|Publication number||US5788984 A|
|Application number||US 08/403,137|
|Publication date||Aug 4, 1998|
|Filing date||Mar 13, 1995|
|Priority date||Oct 27, 1988|
|Also published as||CA2001618A1, CA2001618C, CN1036836C, CN1042075A, CN1069829C, CN1157719A, DE58909570D1, EP0370220A1, EP0370220B1, EP0394429A1, EP0394429B1, EP0573133A1, WO1990004397A1|
|Publication number||08403137, 403137, US 5788984 A, US 5788984A, US-A-5788984, US5788984 A, US5788984A|
|Inventors||Clemens Guenther, Ulrich Taeuber, Karin Schmidt-Gollwitzer, Jutta Riedl, Johannes Wilhelm Tack|
|Original Assignee||Schering Aktiengesellschaft|
|Export Citation||BiBTeX, EndNote, RefMan|
|Patent Citations (7), Referenced by (45), Classifications (23), Legal Events (6)|
|External Links: USPTO, USPTO Assignment, Espacenet|
This application is a continuation of application Ser. No. 08/015,974, filed Feb. 10, 1993, now abandoned, which is a continuation of Ser. No. 07/427,060, filed Oct. 26, 1989, now abandoned.
The invention relates to an agent for transdermal administration, characterized in that it contains gestodene, optionally in combination with one or several estrogen.(s).
Gestodene (13-ethyl-17β-hydroxy-18,19-dinor-17α-pregna-4,15-dien-3-one), a compound of the formula ##STR1## is, as is known, a pharmacologically active substance having extraordinarily strong gestagen activity and being used, in combination with estrogen-active compounds, for the production of contraceptives to be administered orally ("Femovan").
It has now been found that gestodene, optionally in combination with one or several estrogen(s), can be utilized with great success for the production of an agent for the transdermal administration of the active compound or compound mixture.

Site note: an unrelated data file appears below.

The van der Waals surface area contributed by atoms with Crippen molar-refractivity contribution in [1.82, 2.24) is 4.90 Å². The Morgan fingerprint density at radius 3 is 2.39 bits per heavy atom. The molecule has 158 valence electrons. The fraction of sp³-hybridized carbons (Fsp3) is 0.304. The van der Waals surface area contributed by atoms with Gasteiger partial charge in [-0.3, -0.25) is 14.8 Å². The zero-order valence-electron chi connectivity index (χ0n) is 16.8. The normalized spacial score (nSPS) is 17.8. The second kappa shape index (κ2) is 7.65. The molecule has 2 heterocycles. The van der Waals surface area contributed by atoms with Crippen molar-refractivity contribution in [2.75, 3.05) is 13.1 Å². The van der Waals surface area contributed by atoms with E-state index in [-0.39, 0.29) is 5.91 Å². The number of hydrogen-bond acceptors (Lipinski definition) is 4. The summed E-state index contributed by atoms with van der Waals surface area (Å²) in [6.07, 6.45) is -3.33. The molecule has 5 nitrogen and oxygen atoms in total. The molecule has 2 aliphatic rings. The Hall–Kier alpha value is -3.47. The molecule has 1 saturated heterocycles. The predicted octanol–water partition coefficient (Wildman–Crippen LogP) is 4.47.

Medicinal agents that are to be administered transdermally have the advantage, as is known, that they permit more uniform delivery of the active compound over a longer period of time than normally possible with agents that must be differently administered--for example orally. These properties can be beneficially exploited in a number of endocrine disorders. However, for steroid hormones of poor water solubility, such as, for example, the gestagens, it is usually rather problematic to produce transdermal systems ensuring penetration of the active agent through the skin to an extent adequate for therapy.
It has now been found that it is surprisingly possible with the aid of the agent of this invention to achieve a therapeutically sufficient, very uniform penetration rate of the steroid hormones through the skin whereas this effect can only be conditionally attained with the known agents which contain steroid hormones and are to be administered transdermally. (EP-A 137278 and EP-A 275716.)
The abstract of EP 0 137 278 states a means for transdermal application of drugs is claimed which is characterized in that the drug is at least 50% dissolved in a non-flowable, physiologically harmless gel which is microdispersed in a cross-linked silicone elastomer.